CDC director visits Wisconsin to promote school-based immunizations, restore trust in vaccines

NOW: CDC director visits Wisconsin to promote school-based immunizations, restore trust in vaccines

MADISON, Wis. (CBS 58) -- The nation's top health official was in Wisconsin Wednesday encouraging parents to get their children up to date on their vaccines before the start of the next school year.

The Centers for Disease Control and Prevention Director, Dr. Mandy Cohen, visited the Public Health Madison & Dane County clinic on S. Park Street in part of her agency's nationwide push to promote school-based immunizations before students head back to the classroom.

During the 2022-2023 school year, 89.9% of students met the minimum immunization requirements for polio, hepatitis B, MMR (measles, mumps, rubella) and DTaP/DTP/DT/TD (diphtheria, tetanus, pertussis), according to the Wisconsin Department of Health Services.

It amounts to a 1.2% increase from the previous school year, a statistic Cohen and state health officials hope to improve.

"We know they are safe, and we know they are effective, so we hope folks see that information and put it on their back-to-school checklist," Cohen said.

The CDC's efforts follow a nationwide trend where attitudes towards the COVID-19 shot have made promoting school-based immunizations more difficult.

Cohen, who was appointed director in July, said transparency and communication at her agency is one way she's working to rebuild faith in vaccinations.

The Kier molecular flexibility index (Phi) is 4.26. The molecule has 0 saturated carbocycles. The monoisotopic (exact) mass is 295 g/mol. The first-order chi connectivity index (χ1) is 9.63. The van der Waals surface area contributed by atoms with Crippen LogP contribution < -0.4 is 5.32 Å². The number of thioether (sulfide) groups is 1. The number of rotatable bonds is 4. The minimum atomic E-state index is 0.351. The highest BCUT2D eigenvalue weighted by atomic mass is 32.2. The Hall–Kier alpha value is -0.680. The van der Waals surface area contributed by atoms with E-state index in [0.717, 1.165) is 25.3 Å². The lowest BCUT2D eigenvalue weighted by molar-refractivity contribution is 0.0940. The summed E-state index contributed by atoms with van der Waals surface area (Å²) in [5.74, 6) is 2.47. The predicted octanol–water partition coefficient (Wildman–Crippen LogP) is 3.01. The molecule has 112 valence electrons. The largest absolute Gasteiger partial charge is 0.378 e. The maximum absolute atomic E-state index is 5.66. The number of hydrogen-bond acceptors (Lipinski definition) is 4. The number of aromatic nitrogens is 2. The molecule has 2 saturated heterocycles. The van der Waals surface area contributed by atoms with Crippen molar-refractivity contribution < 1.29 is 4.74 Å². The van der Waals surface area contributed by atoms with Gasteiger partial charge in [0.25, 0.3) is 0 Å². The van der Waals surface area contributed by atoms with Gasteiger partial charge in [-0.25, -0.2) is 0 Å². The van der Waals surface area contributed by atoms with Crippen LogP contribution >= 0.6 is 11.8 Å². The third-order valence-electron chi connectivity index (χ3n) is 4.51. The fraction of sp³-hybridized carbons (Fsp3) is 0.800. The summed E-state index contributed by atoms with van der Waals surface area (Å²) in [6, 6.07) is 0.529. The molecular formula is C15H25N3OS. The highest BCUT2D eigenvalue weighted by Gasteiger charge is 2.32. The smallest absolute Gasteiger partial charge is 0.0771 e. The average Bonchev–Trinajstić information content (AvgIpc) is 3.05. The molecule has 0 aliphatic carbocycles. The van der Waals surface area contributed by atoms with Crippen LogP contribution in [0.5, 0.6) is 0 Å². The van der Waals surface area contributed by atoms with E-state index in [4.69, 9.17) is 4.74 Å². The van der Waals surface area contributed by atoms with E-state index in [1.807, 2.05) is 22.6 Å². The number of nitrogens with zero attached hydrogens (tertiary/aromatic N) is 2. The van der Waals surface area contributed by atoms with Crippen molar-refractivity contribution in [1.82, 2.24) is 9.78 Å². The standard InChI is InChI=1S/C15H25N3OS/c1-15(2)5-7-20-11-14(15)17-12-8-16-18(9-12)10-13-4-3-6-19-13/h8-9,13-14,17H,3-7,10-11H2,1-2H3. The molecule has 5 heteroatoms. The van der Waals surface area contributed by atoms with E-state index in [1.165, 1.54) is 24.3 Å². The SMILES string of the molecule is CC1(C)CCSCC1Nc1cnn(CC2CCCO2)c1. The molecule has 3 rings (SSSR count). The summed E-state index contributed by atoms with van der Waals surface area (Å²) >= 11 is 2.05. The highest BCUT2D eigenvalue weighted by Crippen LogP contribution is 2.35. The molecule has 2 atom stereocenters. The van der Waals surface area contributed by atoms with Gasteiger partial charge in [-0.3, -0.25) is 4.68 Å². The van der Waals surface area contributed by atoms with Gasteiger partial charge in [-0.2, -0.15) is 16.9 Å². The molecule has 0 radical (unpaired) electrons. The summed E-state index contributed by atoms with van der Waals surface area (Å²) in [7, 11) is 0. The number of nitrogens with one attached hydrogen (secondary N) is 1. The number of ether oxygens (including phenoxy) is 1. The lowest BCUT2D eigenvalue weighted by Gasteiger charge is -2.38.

"What I would ask our parents to do is get good information from your doctor, from the public health department and others that you trust," Cohen said. "I also say vaccines are just one tool, and of course we want you to use them to prevent sickness, but if your kids get sick, there are other tools, like testing and treatment."

There's been several attempts, some successful, in rejecting vaccine recommendations and requirements put forth by state health officials.

In June, Republican lawmakers blocked the state health department from updating childhood vaccination rates, such as requiring 7th graders to get the meningitis vaccine.

For years, Republicans and state health officials have clashed over the policy as well one that would have required parents to show proof of a prior chickenpox infection to avoid a vaccine. That policy was also blocked by the GOP-controlled Legislature.

Republican Sen. Steve Nass, who co-chairs the powerful Joint Committee of Administrative Rules, argued the decision by DHS to recommend new childhood vaccination policies was "arbitrary and capricious" without input from lawmakers.

Cohen's visit also comes as public health officials have grappled with the challenges in the aftermath of the pandemic.

"I think that's an important part of my role as CDC director, is to rebuild trust in public health, and that's why I'm here in Wisconsin to talk about vaccinations and the importance of them," Cohen said.

Cohen formerly served as the North Carolina Department of Health and Human Services secretary and succeeds former CDC director Rochelle Walensky, who departed the agency at the end of June.

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